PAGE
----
Over the Labor Day weekend we celebrated workers and unions, but work itself is becoming increasingly precarious. In this week’s Working-Class Perspective, John Russo argues that we should examine the relationship between work and poverty. In order to ensure that workers receive both a living wage and economic security, we must re-embrace worker solidarity.
Neoliberals believed that changes in the organization of work associated with economic restructuring would propel economic growth that would, as the saying goes, “lift all boats.” That didn’t happen. Rather, we’ve seen wages and benefits decline for working people in both private and public sectors – as we’ve heard about throughout this year’s presidential election, from candidates from all parties.
Instead of rising, many boats began to sink. Several decades into economic restructuring and neoliberalism, the poverty rate in the U.S. is higher than it’s been since 1960. More than 146 million Americans live in poverty today. More than 100 million receive some form of public assistance, including about 46 million who receive food stamps. As The Economist reported recently, the poverty rate here is “higher than that of almost any other developed country.” High poverty rates mean that many people go hungry, struggle to pay for housing, and have very limited access to health care.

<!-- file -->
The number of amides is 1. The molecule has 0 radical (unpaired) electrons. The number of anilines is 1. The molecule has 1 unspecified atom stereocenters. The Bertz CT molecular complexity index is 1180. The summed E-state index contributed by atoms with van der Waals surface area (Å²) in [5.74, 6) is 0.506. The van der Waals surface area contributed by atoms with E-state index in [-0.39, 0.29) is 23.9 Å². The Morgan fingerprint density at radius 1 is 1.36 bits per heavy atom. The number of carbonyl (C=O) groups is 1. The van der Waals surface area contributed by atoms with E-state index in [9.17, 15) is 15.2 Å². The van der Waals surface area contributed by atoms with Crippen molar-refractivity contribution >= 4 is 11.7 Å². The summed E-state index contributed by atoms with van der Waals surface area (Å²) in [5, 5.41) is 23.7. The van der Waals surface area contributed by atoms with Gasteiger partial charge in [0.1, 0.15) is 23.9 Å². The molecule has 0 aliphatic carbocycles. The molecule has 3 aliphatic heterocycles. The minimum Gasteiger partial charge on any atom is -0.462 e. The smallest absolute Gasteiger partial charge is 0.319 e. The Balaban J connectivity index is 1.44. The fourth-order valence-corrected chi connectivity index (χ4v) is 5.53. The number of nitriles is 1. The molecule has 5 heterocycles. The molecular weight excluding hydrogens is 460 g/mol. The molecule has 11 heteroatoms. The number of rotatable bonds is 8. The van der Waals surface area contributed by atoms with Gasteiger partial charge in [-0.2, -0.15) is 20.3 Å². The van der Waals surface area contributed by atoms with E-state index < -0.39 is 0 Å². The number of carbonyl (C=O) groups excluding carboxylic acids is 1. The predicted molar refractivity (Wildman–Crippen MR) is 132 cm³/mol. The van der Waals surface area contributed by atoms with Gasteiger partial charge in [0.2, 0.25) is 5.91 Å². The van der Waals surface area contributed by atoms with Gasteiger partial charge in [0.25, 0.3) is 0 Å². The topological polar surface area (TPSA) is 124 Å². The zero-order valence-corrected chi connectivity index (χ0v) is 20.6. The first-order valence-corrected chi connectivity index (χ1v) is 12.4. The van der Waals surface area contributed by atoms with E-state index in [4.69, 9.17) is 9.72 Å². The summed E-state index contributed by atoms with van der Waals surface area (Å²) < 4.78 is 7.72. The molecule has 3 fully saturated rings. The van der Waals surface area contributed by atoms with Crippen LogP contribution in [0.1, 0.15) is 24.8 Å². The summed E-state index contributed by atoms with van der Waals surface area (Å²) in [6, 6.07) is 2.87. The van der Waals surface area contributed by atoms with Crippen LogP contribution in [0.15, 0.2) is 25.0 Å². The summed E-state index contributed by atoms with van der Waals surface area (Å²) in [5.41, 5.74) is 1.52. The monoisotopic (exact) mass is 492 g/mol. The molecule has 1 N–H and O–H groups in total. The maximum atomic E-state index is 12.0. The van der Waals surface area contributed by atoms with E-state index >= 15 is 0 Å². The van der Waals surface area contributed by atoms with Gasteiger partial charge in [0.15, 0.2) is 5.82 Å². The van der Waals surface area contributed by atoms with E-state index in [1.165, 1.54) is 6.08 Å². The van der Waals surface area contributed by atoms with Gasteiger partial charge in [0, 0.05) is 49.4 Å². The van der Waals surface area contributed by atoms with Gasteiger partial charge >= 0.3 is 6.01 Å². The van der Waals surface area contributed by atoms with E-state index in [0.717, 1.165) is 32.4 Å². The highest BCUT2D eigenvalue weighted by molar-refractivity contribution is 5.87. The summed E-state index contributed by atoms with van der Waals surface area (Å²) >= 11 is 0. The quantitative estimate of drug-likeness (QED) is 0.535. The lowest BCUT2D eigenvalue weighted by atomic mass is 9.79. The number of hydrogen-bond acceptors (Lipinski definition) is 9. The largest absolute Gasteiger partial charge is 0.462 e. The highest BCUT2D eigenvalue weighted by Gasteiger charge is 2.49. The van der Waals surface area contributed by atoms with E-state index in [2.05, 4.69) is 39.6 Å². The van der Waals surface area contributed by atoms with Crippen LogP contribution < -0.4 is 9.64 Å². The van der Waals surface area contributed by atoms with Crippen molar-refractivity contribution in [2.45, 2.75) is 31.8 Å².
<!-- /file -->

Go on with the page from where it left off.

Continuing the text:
The Working-Class Perspectives blog is brought to you by our Visiting Scholar for the 2015-16 academic year, John Russo, and Georgetown University English professor, Sherry Linkon. It features several regular and guest contributors.